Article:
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Legends of the UK

You may have heard of the Loch Ness Monster, but what about the River Conwy Afanc? Show and Stay takes a look at some of the lesser-known UK myths and mysteries, from the most haunted village to notorious witches.

Bran the Blessed

This bloodthirsty giant of Welsh mythology is the protagonist of many a gory folktale. His head is said to be buried beneath the Tower of London, facing France in order to ward off invasion. Since the name Bran means ‘raven’ in Welsh, it is thought to be linked to the legend of the ravens in the Tower, whose presence is also thought to prevent attack. Why not take a stroll past this impressive landmark before taking in a <a href=”” target=”_blank”>London show</a> in the nearby West End?

The Conwy Afanc

Another Welsh myth, this time a terrifying lake monster said to resemble a crocodile or a beaver with a horse’s head, who lurks in a pool on the River Conwy in North Wales. Its violent writhing is thought to have been the cause of huge floods which drowned the entire population of Britain, all except for Dwyfan and Dwyfach, from whom all later Britons are said to have descended.

Pluckley, the Most Haunted Village in England

From phantom highwaymen to ghostly horse-drawn coaches, Pluckley is riddled with haunted happenings. Look out for the misty figure of a gypsy woman smoking a pipe on the bridge, or a black-silhouetted ghost in the ruined windmill. Both a Red Lady and a White Lady are thought to haunt the grounds of St Nicholas’ Church, while a Tudor Lady can be heard calling her dogs nearby. The Black Horse pub has a mischievous spectre that’s known to steal people’s clothes, while The Dering Arms boasts an old lady in a bonnet and The Blacksmiths Arms, a phantom cavalier.

The Green Children of Woolpit

This Suffolk village is known for its curious folktale of two children of ‘unusual’ colour who appeared in the 12th Century. The lost little ones spoke in an unfamiliar language and refused to eat anything except green beans. When finally they learned the local lingo, the girl explained that they had come from ‘St Martin’s Land’, an underground world where it was always dusk and all inhabitants were green.

The Black Lady of Bradley Woods

This beautiful and bereft apparition is said to haunt these Lincolnshire woods dressed in black and weeping incessantly. Legend has it that she is the wife of a woodsman who lived in a cottage there in the 13th Century, and who was called away to fight in the War of the Roses. Left to raise her baby alone in the woods, the young wife was one day attacked by cavalrymen and her baby was stolen. It is thought that if you enter the woods on Christmas Eve and shout “Black Lady, Black Lady, I’ve stolen your baby!” three times, she will appear to you, although this is unsubstantiated.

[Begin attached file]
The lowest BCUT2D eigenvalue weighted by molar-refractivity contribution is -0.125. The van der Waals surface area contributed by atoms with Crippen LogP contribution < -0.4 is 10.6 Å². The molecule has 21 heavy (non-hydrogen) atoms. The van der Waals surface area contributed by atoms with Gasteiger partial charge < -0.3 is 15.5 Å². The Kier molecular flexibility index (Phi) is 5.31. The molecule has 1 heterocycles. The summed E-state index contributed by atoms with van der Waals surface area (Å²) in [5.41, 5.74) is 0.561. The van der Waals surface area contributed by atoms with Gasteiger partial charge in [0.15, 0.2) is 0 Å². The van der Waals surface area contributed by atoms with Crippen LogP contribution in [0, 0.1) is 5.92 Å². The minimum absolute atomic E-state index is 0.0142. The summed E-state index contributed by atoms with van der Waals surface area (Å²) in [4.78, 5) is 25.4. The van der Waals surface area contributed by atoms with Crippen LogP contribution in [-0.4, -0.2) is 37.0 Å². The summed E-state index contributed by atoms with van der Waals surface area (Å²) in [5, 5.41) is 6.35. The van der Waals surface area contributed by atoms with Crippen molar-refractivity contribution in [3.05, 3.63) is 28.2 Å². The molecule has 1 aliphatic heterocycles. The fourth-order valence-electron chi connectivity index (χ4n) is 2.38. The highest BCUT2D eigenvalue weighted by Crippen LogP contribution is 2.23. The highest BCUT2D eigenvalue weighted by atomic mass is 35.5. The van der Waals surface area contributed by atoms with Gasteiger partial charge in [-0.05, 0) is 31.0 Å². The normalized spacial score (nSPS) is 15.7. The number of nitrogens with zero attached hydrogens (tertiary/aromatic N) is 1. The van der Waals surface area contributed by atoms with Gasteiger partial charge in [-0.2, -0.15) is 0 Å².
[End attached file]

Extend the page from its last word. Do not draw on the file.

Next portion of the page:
The Lincoln Imp

The iconic imp is a well-known symbol of the city of Lincoln. According to legend, Satan sent two imps to Earth in order to carry out all sorts of evil mischief. The imps headed to Lincoln cathedral, where they smashed up tables and chairs and tripped up the Bishop. An angel came out of a hymnbook and turned one of the imps to stone. The second imp is thought to have escaped to Grimsby, where he suffered a similar fate.

The Dun Cow

This is a common motif in English folklore, ‘dun’ being an old-fashioned word for a brown-grey colour. A savage cow-beast is  said to have been slain by Guy of Warwick on Dunsmore Heath, the huge tusk of which is still on display at Warwick Castle. Story says that the cow belonged to a giant, and one day broke loose after becoming enraged at the heavy demands being made on its inexhaustible milk.

Upsall Castle Pots of Gold

This North Yorkshire castle is the site of an old legend in which a man dreamed that if he went to London Bridge, he would experience incredible luck. Hoping it would come true, he walked the distance from Upsall to the capital, where he proceeded to wait and wait. A Quaker came by and asked him what he was up to, and he told the man about his curious dream. The Quaker laughed and said he too had had a dream, that if he travelled to Upsall Castle, he would find a pot of gold buried under a bush. The first man immediately returned to his home, where he dug up the aforementioned shrub, and did indeed find buried treasure there.

The Witch of Wookey Hole

This limestone stalagmite is a prominent feature of these Somerset caves, and the focus of local legend, which tells of how it was once a witch who cursed all romance to fail. An angry man sought revenge on the old crone after his relationship failed, and after stalking her to her cave home, splashed her with holy water, which immediately turned her to stone. She remains in the caves to this day as a popular tourist attraction.

Goblin Combe

Also in Somerset, this is a beautiful expanse of woodland ridges, home to rare ferns and hazel dormice. You’ll also find over 30 species of butterfly, and if you’re very lucky, a fairy or two. Watch out —they’re thought to live in the rocks there, leading lost children home, but kidnapping wayward adults!

This post was written and provided by Show and Stay, the providers of weekend theatre breaks in London.

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